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Mount Elliot, Bowling Green Bay National Park Camping Ground

Alligator Creek, Townsville, Townsville Area

Indicative Rate * AU$11.90 to AU$11.90

Alligator Creek camping area is in the Mount Elliot section of the park and is the only established camping area with facilities. Camp sites here are only suitable for tents and small campervans. There are no sites available for caravans or camper trailers (all sizes) or motorhomes.

Camping areas are also located at Cocoa and Salmon creeks in the Cape Cleveland section, and at Baratta Creek in the Bowling Green Bay section. These camping areas are near the coast and are set in coastal woodland and mangrove environments beside intertidal creeks. Facilities are not provided at these camping areas and campers must be completely self-sufficient, carrying food, water and a fuel stove.

Opportunities for remote bush hiking in the park also exist.

Camping permits are required and fees apply. A tag with your booking number must be displayed at your camp site.

Facilities

  • Communal Shower

Activities

  • Camping
  • Off Road Driving

Other Information

Family Friendly:

Family friendly – please refer to operator's website for services and facilities.
Bowling Green Bay National Park
Alligator Creek, Townsville
Queensland
Australia

Our Rooms

Alligator Creek Camping Area

Located in the Mount Elliot, Bowling Green Bay National Park, the Alligator Creek camping area is easily accessible for tent camping and small campervans. Situated beside Alligator Creek you can relax under the gum trees or explore the surrounding creek environment. Accessible for conventional vehicles, this is a tent only camping area. Don't forget to bring your own drinking water.

Alligator Falls Camping Area

The Alligator Falls camping area, located in the Mount Elliot, Bowling Green Bay National Park is only accessible by foot. It is an eight kilometre walk along the Alligator Falls track to a small clearing before you reach the falls. This is a completely self sufficient camp site you must bring everything including water.

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Malanda Falls Conservation Park

Malanda, Tablelands Area
Free Entry
Surrounded by dense rainforest, the North Johnstone River tumbles over basalt rock that was formed by an ancient lava flow at Malanda Falls. The much-photographed picturesque falls flow into an artificial swimming pool in this popular park near Malanda.

Millstream Falls National Park

Ravenshoe, Tablelands Area
Free Entry
Plunging over the edge of a columnar basalt lava flow, Big Millstream Falls is reputedly the widest single-drop waterfall in Australia. Lying in the rain shadow of the eastern dividing ranges, the dry open woodland here is in stark contrast with the rainforest which is only kilometres away.

Mount Hypipamee National Park

Atherton, Tablelands Area
Free Entry
This park features a diatreme (a volcanic pipe or vent) thought to have been created by a massive gas explosion. The gaping hole is 70 metres wide with steep granite sides that plunge 58 metres to the lake below.

Curtain Fig Tree

Yungaburra, Tablelands Area
Free Entry
The Curtain Fig National Park contains the renowned Curtain Fig Tree, an enormous strangler fig tree. Located a short drive out of Yungaburra, a small town in the Atherton Tableland, the giant tree has several aerial roots hanging down from its branches that look like curtains.

Eubenangee Swamp National Park

Babinda, Cairns Area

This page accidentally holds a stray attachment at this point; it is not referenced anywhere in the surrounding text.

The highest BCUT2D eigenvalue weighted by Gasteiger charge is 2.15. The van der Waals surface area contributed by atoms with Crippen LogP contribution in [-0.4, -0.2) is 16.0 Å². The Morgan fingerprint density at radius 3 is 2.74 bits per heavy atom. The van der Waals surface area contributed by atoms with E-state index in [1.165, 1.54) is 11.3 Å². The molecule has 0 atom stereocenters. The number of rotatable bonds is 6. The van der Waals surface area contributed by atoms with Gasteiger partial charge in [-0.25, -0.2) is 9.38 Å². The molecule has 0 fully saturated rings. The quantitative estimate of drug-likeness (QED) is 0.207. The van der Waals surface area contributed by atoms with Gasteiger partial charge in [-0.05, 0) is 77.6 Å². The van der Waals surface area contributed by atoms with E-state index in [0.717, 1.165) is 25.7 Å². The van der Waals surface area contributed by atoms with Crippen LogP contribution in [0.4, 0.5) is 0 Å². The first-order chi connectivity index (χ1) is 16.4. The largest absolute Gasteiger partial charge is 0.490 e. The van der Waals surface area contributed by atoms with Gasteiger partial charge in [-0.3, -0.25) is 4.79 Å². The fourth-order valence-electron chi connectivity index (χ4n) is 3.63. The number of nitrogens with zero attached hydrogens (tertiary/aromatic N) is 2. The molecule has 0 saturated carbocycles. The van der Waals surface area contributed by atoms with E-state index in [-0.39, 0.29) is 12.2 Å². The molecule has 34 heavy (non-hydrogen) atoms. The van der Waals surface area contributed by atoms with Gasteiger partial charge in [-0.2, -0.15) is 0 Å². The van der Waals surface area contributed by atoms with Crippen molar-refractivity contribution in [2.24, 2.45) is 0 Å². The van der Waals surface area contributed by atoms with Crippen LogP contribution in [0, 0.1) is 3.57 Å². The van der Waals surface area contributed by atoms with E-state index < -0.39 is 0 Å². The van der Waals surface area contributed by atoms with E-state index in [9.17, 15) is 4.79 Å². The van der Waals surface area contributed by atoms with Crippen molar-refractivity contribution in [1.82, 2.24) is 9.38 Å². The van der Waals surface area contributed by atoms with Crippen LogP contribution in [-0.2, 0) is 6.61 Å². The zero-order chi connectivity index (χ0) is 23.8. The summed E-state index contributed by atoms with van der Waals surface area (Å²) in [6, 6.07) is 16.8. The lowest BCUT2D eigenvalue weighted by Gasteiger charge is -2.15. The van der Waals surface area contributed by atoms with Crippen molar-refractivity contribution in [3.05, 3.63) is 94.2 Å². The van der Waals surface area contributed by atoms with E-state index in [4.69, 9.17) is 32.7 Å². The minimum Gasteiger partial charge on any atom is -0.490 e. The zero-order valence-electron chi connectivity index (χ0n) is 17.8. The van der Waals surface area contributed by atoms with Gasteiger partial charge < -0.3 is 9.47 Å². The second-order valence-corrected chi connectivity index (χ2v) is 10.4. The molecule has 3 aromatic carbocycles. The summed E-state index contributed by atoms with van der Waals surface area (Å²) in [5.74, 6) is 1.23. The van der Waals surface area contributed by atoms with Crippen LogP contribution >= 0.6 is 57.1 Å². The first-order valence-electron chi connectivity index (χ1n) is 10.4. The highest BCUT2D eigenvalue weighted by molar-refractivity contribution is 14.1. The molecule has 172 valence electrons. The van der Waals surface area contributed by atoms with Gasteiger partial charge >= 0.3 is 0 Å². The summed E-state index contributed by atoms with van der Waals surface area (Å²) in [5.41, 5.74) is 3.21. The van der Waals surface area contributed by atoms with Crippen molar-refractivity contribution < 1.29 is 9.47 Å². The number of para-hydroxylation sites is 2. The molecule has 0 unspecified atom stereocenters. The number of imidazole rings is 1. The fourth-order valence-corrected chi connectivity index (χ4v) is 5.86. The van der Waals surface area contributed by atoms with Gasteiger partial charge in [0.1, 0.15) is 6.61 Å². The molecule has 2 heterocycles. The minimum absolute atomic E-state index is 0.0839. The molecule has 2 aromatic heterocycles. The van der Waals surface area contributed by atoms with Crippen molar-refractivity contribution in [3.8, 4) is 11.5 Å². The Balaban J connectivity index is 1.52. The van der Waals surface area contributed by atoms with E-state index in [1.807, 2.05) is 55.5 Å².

Free Entry
One of the most important wetlands between Ingham and Cairns, Eubenangee Swamp is a birdwatchers' paradise, with over 190 species of birds recorded. Situated in the lowlands east of the Bellenden Ker Range (the wettest part of Australia), much of this park is flooded during the wet season.
Free Entry
Josephine Falls, a scenic section of Wooroonooran National Park, features a scenic waterfall fed by rains falling on Queensland's highest peak, Bartle Frere, which looms above this popular picnic area.

Clump Mountain National Park

Mission Beach, Cassowary Coast Area
Free Entry
This park, on the scenic coast just north of Mission Beach, contains some of the few remaining patches of undisturbed tropical lowland rainforest in North Queensland. These rainforest remnants are important habitat for the endangered southern cassowary.

Curtain Fig National Park

Yungaburra, Tablelands Area
Free Entry
This park protects a small area of an endangered type of forest, called mabi forest, the local Aborignal (Ngadjon) word for the Lumholtz's tree-kangaroo. The large fig tree found in this park is unique because the extensive aerial roots, that drop 15 metres to the forest floor, have formed a 'curtain'.

Frankland Group National Park

Deeral, Cairns Area
Free Entry
Surrounded by extensive fringing reefs, the five islands of Frankland Group National Park feature rocky outcrops, dense rainforest, mangroves and coastal vegetation, making them a haven for wildlife. A colony of spectacled flying-foxes roosts on Russell Island, while manta rays and sea turtles have been spotted in nearby waters, part of the Great Barrier Reef World Heritage Area.

Lake Barrine, Crater Lakes National Park

Yungaburra, Tablelands Area
Free Entry
This popular park features a deep crater lake surrounded by cool lush rainforest. Lake Barrine, part of Crater Lakes National Park, is a maar: a crater lake formed by volcanic explosions. In several places, large bull kauri pines, a species that once dominated the tableland forests, emerge through the rainforest canopy.
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Note: Information on listed products and services are provided by the operator and were correct at the time of publishing. Rates are indicative based on the minimum and maximum available prices of products and services. Please visit the operator’s website for further information. All prices quoted are in Australian dollars (AUD).